I went to the library yesterday to pick up three books I’ve reserved.
One was Man’s Search for Meaning by Viktor E. Frankl—a classic, nonfiction book about holocaust. The other was Artemis by Andy Weir—his recently released book after The Martian, which I love. The last was The Woman Who Fooled the World—a nonfiction book by journos Beau Donelly and Nick Toscano, telling the story of con artist Belle Gibson, who made millions by claiming that she had healed her cancer by eating a healthy diet. Thing is: she never had cancer.
I was excited, because all three books have quite a number of reserves.
I walked to the reserved bookshelf, and found the first two books easily. But I couldn’t find the latter.
Weirdly, I found the book’s reserved docket on another book. So I showed that docket to the librarian.
“I couldn’t find my reserved book,” I said, “but the docket’s here.”
“That’s weird,” she said, taking the docket from my hand. “Have you checked the surrounding books? Sometimes we make mistakes.”
“Actually, this docket is inside another book that someone reserved.” And then something clicked in my mind: the most logical explanation was that someone had taken my reserved book from the shelf and borrowed it, and put the docket on another book.
“Let me check if we have other copies of the book.” She walked towards her computer, asked for my library card, and typed some words. I was becoming annoyed. The book was freshly released. There were a lot of people on the reserves list. There was no way they had another copy lying around somewhere.
“We don’t have any more copy available at the moment,” she said. “But what I can do is to remove your record on the reserved list and place it there again.”
“Does that mean I have to go back on the queue to borrow the book?”
“Oh no,” she smiled apologetically—she must had picked up the slight edge in my reply, “we’ll put you straight on the first queue, so once a book becomes available it will be yours.”
“Oh, okay, that sounds better,” I said, still annoyed, but better.
“Sorry for that,” she said. “This happens sometimes.”
“It’s okay,” I said, perhaps not so sincerely. “Thanks for your help.” Then I proceeded to borrow the first two books.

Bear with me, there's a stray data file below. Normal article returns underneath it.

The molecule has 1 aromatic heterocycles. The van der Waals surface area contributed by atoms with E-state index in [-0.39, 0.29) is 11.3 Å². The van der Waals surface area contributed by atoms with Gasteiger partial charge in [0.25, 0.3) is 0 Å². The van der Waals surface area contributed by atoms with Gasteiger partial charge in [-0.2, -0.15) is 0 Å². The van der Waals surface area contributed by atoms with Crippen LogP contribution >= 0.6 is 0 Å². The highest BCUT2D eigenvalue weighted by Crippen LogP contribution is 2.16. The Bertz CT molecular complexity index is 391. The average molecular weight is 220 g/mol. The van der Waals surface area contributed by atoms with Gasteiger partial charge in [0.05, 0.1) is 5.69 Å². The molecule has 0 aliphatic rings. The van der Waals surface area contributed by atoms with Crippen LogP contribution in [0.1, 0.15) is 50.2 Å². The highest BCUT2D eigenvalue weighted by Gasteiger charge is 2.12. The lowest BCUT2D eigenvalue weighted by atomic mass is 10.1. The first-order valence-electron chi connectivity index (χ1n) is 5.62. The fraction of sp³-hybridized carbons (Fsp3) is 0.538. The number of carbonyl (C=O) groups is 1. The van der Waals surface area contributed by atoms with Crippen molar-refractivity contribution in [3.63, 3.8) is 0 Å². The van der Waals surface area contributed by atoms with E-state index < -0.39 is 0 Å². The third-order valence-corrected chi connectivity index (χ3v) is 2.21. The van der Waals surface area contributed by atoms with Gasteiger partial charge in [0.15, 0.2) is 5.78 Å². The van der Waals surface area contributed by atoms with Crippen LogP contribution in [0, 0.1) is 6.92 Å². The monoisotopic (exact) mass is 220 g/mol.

I was still annoyed when I got into the car, and when I arrived back home. I thought about the hassle of having to go back to get the book once it becomes available, and feeling disappointed as I need to wait longer to read a story that should have been available now.
I couldn’t believe that being unable to borrow a book would annoy me that much.
Then I realised why I was annoyed: I thought that book was my right.
I felt like I was entitled to the book, and someone else unfairly took it from me. It didn’t occur to me that it’s just a book, and that I have paid nothing at all to get the book anyway. (Actually that’s not true. I’ve paid my taxes.) I would still get the book next time, you know, perhaps after another week or two of waiting. It isn’t the end of the world.
But somehow missing my turn on borrowing a book made me irritable.
And it happens every time, doesn’t it?
I remember witnessing a few people became visibly angry at a shopping mall when a store ran out of the free goodies they were handing out. They had been queueing up for a while (it was for a free fur tail keychain), and once they got to the front, the store had ran out.
The people were angry because others got it and they didn’t. And they had queued for it.
I wondered then if the people working on the store were trying to summon their zen-like attitude to refrain from shouting back at the customers. I wondered if the customers knew that since the goods were free, the store was not obliged in any way to secure them a keychain that they might or might not use in the future.
And here I am, pouting over a book that got away (temporarily), instead of counting the books I got to enjoy from the library for the past few months (22 to be exact).
So let’s remember what Prince Naveen said on The Princess and The Frog (yes, I’m quoting Disney):
You know, if you are going to let every little thing bother you, it is going to be a very long night.
Thankfully I’ve cut the long night short. Hopefully I’ll remember this next time it lurks around the corner.